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Medium 9781574411584

Chapter Four: Pierced ears

Gloria Feldt with Carol Trickett Jennings University of North Texas Press PDF

difference between parental authority in theory—where the rules are made—and in the real world. Yes, they needed my consent to have their ears professionally pierced. But just as my daughter and her friend went on to do it themselves, today, without our permission, our adultsin-training are making adult-type decisions about sex.

Because they can, and do, have sex without our consent or knowledge, the issue of their access to the related health care is an important one. This issue was on the agenda at the very first board meeting I attended at Permian Basin Planned Parenthood in 1971 in Odessa,

Texas. The board members argued long and loudly about whether to require parental consent for a minor to get birth control. They reached a very foolish compromise to dispense birth control to teenagers who already had what they called an “illegitimate” child. Whereupon the wise county judge, a board member on the losing side of the vote, exclaimed, “Now if that ain’t shuttin’ the barn door after the cow’s got out!”

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Medium 9781576750629

What People Are Doing to Catalyze an Inclusive Society

Abdullah, Sharif M. Berrett-Koehler Publishers ePub

It’s not by anything we think, not by something we figure out in our heads. We’re transformed by what we do.


MENDERS ARE ALREADY active in the world, creating the consciousness, cultures, and institutions of a new society. The actions of Menders are not generally visible to mainstream media. We are “flying below the radar” of Breaker culture. In a society obsessed with overconsumption and the lifestyles of the rich and famous, Menders are plain boring. The goal of Menders is not to appear on a talk show or to have a thirty-second sound bite on a television news program. Their goal is to transform themselves and to contribute to the transformation of their society.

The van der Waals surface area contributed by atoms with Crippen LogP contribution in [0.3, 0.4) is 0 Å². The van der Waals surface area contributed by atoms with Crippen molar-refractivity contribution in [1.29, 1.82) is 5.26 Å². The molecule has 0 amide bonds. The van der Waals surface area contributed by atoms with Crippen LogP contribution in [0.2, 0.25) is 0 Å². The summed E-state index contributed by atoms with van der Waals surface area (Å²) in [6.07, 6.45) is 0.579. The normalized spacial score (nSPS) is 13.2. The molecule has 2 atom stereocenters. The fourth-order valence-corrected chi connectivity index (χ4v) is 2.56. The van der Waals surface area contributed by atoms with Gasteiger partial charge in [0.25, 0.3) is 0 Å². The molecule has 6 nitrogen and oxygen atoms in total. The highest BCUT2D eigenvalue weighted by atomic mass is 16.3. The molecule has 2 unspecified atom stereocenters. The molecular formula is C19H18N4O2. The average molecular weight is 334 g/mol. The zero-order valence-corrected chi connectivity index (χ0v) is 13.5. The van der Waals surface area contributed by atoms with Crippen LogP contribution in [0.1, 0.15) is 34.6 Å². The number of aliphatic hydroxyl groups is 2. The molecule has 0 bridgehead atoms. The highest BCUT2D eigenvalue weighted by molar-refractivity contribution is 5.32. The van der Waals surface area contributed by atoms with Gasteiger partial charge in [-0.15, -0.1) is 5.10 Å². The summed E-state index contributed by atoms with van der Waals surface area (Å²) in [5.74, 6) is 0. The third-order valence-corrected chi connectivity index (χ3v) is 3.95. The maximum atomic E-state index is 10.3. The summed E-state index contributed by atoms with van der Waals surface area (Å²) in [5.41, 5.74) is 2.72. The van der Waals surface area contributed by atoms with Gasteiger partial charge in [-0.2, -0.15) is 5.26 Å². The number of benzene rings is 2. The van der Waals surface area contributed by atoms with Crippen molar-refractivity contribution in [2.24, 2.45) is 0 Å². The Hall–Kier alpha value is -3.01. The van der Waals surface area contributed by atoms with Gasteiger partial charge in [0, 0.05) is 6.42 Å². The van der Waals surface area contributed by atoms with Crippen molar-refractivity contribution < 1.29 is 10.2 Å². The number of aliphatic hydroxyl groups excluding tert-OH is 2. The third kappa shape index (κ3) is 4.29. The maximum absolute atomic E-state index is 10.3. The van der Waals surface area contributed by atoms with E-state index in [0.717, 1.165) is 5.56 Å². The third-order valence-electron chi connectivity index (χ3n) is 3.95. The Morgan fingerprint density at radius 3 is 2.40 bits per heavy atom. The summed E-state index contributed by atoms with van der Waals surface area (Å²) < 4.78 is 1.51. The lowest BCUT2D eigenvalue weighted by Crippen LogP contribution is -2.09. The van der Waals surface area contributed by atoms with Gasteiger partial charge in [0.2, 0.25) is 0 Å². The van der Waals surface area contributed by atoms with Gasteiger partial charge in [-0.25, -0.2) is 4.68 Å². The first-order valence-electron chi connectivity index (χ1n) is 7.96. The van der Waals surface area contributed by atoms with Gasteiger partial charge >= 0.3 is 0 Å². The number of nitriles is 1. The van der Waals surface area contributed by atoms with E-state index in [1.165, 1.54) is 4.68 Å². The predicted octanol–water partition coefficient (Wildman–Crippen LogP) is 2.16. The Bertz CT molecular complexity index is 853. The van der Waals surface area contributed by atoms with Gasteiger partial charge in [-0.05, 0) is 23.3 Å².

The Mender society will be built on the ordinary actions of ordinary people. It will consist of people eating, sleeping, working, washing clothes, finding each other, celebrating victories, and grieving together. The Mender society will parallel the world of the Breakers.186

Not all of us are going to walk on the Moon or expand our consciousness or become one with the Divine or find true community (or even true love). And even if we do, we will still find that we have to “chop wood, carry water.” Not all of us are going to commune with extraterrestrials or climb Mount Everest, but we will all, in the words of Buddhist scholar Charlotte Joko Beck, “make love, drive freeway.”48 In our focus on the peak, sublime experiences, we tend to ignore or take for granted the mundane experiences that make up most of our lives.

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Medium 9781607052708

Lake Shore Drive

Amy Walsh C&T Publishing ePub

by Amy Walsh, 57″ × 72″



Anyone who knows me knows how much I love, love, love Chicago. One of my favorite drives to take in the city is down Lake Shore Drive, especially on a sunny day. Lake Michigan is on one side and the beautiful skyline is on the other. This particular color palette is my picture of Lake Shore Drive on a clear winter day. The different shades of blue suggest the sky and frozen water, as does the addition of white.

The following yardage makes a twin-size quilt. Refer to the Lake Shore Drive chart (page 32) for alternate sizes and yardage requirements.